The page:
Here's how the Razer Blade Stealth 13 performed in our suite of benchmark tests:
3DMark: Sky Diver: 10,989; Fire Strike: 3,292; Time Spy: 1,247
Cinebench CPU: 698 points; Graphics: 82 fps
GeekBench: 4,570 (single-core); 16,983 (multi-core)
PCMark 8 (Home Test): 3,752 points
PCMark 8 Battery Life: 3 hours and 31 minutes
Battery Life (techradar movie test): 7 hours and 3 minutes
Total War Warhammer II (1080p, Ultra): 12fps; (1080p, Low): 28 fps
Middle Earth: Shadow of War (1080p, Ultra): 15 fps; (1080p, Low): 37 fps
The new Razer Blade Stealth 13 is every inch the contemporary ultra-portable powerhouse. That starts with the quad-core eighth-gen Intel Core i7-8565U CPU. It’s a beast of a processor for a laptop of this size.
Slightly less beefy, but arguably inevitable given the system’s proportions, is the Nvidia GeForce MX150 graphics. It’s essentially a mobile version of Nvidia’s lowest-end GT 1030 desktop graphics and packs 284 of Nvidia’s pixel-prettifying CUDA cores. For context, the likes of a GTX 1070, found in numerous serious gaming laptops, delivers 2,048 CUDA cores.
Elsewhere, our review units is specified with a 256GB NVMe SSD, 16GB of non-upgradeable RAM and a FullHD 1080p IPS display. Connectivity is an increasingly important aspect for modern laptops and here the Stealth scores well. You’ll find a USB Type-C socket on both sides of the chassis.
The right hand port is also Thunderbolt 3 compliant, which means four lanes of PCI Express connectivity and support for external graphics boxes for serious, if expensive, gaming action. As for the battery, it’s a 53.1Wh item and in this configuration is claimed to be good for up to 11 hours of mains-free operation.
Finally, the keyboard is a single-zone RGB backlit affair while the trackpad is generously proportioned, glass-topped and rear-hinged. From an input and tactility perspective, the Stealth certainly scores well.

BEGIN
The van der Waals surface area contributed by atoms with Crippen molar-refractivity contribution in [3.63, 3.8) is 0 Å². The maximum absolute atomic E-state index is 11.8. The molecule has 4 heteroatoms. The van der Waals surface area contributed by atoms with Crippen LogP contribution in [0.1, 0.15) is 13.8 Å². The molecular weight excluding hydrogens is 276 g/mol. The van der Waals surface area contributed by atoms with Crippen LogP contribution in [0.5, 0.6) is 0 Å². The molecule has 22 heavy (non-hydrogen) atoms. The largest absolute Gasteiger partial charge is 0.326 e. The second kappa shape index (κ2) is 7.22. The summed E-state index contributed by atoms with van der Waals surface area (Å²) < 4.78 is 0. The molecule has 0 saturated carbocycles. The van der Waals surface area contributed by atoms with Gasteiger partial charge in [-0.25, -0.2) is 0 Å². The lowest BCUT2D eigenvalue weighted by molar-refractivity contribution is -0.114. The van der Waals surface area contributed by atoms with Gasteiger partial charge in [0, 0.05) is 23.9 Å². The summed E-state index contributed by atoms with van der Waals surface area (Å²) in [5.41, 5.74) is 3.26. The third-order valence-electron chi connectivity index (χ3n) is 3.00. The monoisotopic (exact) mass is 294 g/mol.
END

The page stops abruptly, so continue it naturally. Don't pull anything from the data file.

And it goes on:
But what about gaming? Is that Nvidia GPU really gaming-capable? Our benhmarks show it struggles with demanding games at high detail But it’ll play Fortnite pretty nicely at medium quality and full 1080p resolution.
OK, the graphics set to medium look rather flat. But it’s the gameplay experience is completely acceptable. Not a ringing endorsement for a $1,599 / £1,499 laptop with gaming pretensions, but then you know what you’re getting with any laptop that runs an Nvidia GeForce MX150.
It’s an entry-level gaming experience, to be sure. It’s also worth noting that the cooling fans get rather whiny during gameplay or any other heavy load. They occasionally kick in even when the system is idle, but can be particularly intrusive in-game.
As for the 13-inch display, it’s a honey. Punchy colors, great viewing angles and a nice matte anti-glare coating that avoids both reflectivity and annoying sparkle.
In our battery life tests, the Stealth 13 performed pretty well in video playback, with our benchmark running a full 1080p video at 50% brightness until the battery runs out. With the Razer Blade Stealth 13, it lasted seven hours, which is a solid result.
However, the three hours and 31 minutes it delivered in PC Mark 8 was very disappointing, but doesn’t reflect real-world usage in our experience, which will be at least five hours and usually quite a bit more, depending on what sort of tasks you're performing with the Razer Blade Stealth 13.
Make no mistake, this is one very appealing laptop. It looks great, feels expensive and performs well in many regards.
The main problem is the combination of price and remit. Razer isn’t pitching the Stealth 13 as an out-and-out gaming rig, but its mediocre performance in that regard is still a little disappointing if entirely predictable.
Meanwhile, at this price point a wide range of much higher performing gaming laptops are available. The caveat is that those laptops are all larger 15-inch systems.
All of which means the Stealth 13 is a darned desirable as a luxury Ultrabook. Think of it in those terms and the moderate gaming ability as an extra rather than a core feature and its an appealing if pricey overall package.